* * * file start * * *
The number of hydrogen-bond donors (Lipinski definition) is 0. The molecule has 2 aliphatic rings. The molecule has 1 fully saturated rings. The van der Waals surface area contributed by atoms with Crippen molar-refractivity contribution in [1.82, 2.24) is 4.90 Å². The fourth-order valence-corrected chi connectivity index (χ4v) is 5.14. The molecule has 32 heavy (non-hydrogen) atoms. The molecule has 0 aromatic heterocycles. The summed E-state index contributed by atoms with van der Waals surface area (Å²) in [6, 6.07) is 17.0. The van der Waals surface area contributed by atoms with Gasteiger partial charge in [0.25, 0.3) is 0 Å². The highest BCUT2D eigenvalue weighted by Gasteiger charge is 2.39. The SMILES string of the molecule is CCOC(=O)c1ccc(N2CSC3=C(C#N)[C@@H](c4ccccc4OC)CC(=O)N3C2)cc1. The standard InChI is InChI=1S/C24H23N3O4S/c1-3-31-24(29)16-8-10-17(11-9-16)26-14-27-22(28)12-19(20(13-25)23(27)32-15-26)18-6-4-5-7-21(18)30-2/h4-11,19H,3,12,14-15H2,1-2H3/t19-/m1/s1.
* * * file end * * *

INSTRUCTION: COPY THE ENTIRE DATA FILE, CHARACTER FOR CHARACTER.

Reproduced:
The number of hydrogen-bond donors (Lipinski definition) is 0. The molecule has 2 aliphatic rings. The molecule has 1 fully saturated rings. The van der Waals surface area contributed by atoms with Crippen molar-refractivity contribution in [1.82, 2.24) is 4.90 Å². The fourth-order valence-corrected chi connectivity index (χ4v) is 5.14. The molecule has 32 heavy (non-hydrogen) atoms. The molecule has 0 aromatic heterocycles. The summed E-state index contributed by atoms with van der Waals surface area (Å²) in [6, 6.07) is 17.0. The van der Waals surface area contributed by atoms with Gasteiger partial charge in [0.25, 0.3) is 0 Å². The highest BCUT2D eigenvalue weighted by Gasteiger charge is 2.39. The SMILES string of the molecule is CCOC(=O)c1ccc(N2CSC3=C(C#N)[C@@H](c4ccccc4OC)CC(=O)N3C2)cc1. The standard InChI is InChI=1S/C24H23N3O4S/c1-3-31-24(29)16-8-10-17(11-9-16)26-14-27-22(28)12-19(20(13-25)23(27)32-15-26)18-6-4-5-7-21(18)30-2/h4-11,19H,3,12,14-15H2,1-2H3/t19-/m1/s1.